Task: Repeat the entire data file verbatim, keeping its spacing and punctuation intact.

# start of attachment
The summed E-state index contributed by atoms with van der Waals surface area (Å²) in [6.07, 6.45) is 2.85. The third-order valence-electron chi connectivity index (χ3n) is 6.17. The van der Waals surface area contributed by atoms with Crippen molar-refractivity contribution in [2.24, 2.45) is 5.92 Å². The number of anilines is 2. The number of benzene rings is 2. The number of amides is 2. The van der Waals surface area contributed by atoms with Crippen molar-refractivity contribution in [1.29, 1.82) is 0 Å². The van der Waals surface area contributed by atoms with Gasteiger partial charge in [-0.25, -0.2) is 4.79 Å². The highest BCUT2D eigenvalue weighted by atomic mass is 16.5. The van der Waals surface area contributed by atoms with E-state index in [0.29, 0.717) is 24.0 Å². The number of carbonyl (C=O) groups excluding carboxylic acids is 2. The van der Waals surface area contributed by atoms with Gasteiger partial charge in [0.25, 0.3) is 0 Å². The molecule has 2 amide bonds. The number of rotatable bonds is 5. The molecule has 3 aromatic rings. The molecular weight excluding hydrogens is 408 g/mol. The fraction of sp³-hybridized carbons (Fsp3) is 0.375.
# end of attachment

The summed E-state index contributed by atoms with van der Waals surface area (Å²) in [6.07, 6.45) is 2.85. The third-order valence-electron chi connectivity index (χ3n) is 6.17. The van der Waals surface area contributed by atoms with Crippen molar-refractivity contribution in [2.24, 2.45) is 5.92 Å². The number of anilines is 2. The number of benzene rings is 2. The number of amides is 2. The van der Waals surface area contributed by atoms with Crippen molar-refractivity contribution in [1.29, 1.82) is 0 Å². The van der Waals surface area contributed by atoms with Gasteiger partial charge in [-0.25, -0.2) is 4.79 Å². The highest BCUT2D eigenvalue weighted by atomic mass is 16.5. The van der Waals surface area contributed by atoms with E-state index in [0.29, 0.717) is 24.0 Å². The number of carbonyl (C=O) groups excluding carboxylic acids is 2. The van der Waals surface area contributed by atoms with Gasteiger partial charge in [0.25, 0.3) is 0 Å². The molecule has 2 amide bonds. The number of rotatable bonds is 5. The molecule has 3 aromatic rings. The molecular weight excluding hydrogens is 408 g/mol. The fraction of sp³-hybridized carbons (Fsp3) is 0.375.